People often ask me about the keys to succeeding in the music business. While there’s no single answer to that question, there are certain measurable and quantifiable elements to discuss. I’m going to try as best as I can to lay out a generic playbook on how to achieve what you want from your music career. It’s worth mentioning that many drummers can achieve success and happiness without landing what we think of as a “big gig.” But this article speaks to those who can’t shake the desire to play music on the world’s largest stages.

The first thing you must realize is that success is not a destination—it’s an ongoing journey. This is important to understand if you want to sustain a career in music before, during, and after you land the big gig.

Before the Gig

A successful music career is a marathon, not a sprint. Don’t get too anxious or set unreasonable expectations for yourself. Just make sure you do something every day to advance your career. This can be as simple as having lunch with a fellow professional musician. However, it’s important to make a list of things you need to get better at on the drums and attack them. Here are some items I believe every drummer trying to get to the next level needs to practice.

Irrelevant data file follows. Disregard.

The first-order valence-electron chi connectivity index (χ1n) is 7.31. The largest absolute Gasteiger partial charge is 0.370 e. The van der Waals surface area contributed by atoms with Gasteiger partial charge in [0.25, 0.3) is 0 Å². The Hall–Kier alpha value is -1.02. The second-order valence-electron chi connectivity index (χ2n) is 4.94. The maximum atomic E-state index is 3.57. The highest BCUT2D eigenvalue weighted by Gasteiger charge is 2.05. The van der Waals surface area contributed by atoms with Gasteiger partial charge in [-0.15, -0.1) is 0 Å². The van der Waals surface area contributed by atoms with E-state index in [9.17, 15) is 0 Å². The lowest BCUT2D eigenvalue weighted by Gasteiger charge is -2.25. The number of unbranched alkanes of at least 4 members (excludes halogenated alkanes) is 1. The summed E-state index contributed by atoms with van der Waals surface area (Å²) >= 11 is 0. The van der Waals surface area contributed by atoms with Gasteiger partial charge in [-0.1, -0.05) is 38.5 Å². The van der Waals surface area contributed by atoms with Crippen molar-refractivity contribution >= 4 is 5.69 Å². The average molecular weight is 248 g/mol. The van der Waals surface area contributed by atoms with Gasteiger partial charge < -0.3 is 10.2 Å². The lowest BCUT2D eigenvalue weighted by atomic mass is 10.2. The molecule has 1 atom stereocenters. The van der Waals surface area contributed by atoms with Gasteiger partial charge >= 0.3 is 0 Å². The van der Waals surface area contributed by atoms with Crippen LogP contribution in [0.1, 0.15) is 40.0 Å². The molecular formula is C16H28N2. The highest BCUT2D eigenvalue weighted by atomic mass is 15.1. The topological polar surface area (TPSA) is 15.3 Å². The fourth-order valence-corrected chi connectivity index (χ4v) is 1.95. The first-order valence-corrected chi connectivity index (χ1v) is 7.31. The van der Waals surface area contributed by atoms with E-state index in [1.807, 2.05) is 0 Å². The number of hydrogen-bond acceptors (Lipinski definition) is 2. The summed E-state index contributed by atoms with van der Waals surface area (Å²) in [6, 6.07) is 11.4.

Learn to play for the song. You must be willing to set aside your own personal desires and ask yourself, “What does this song need from me?” Most players lack the self-discipline to do this. What you don’t play can be as impactful as what you do.

Develop a sound. You must be able to produce a great sound that transcends the actual instrument that you’re playing. While it’s somewhat important to have professional-quality gear, it’s far more important to have the ability to make mediocre gear sound great simply by the way you play it.

Refine the fundamentals. Learn to play all of the forty standard drum rudiments. The more you can do on a single surface, like a practice pad or snare drum, the easier it is to move ideas around the drumkit.

Play all styles. You must be able to play many styles of music, otherwise you’re limiting your possibilities for professional gigs. There’s no room for musical snobbery. When you say, “I hate country” or “I’m a jazz drummer,” what you’re actually doing is limiting the amount of work that could be coming to you. If your goal is to be a working drummer, then you have to be willing and able to play any type of music.

Learn how to chart songs. There are several ways to write out drum charts, from simple shorthand to traditional notation and the Nashville number system. I choose which type of notation method works best for each situation.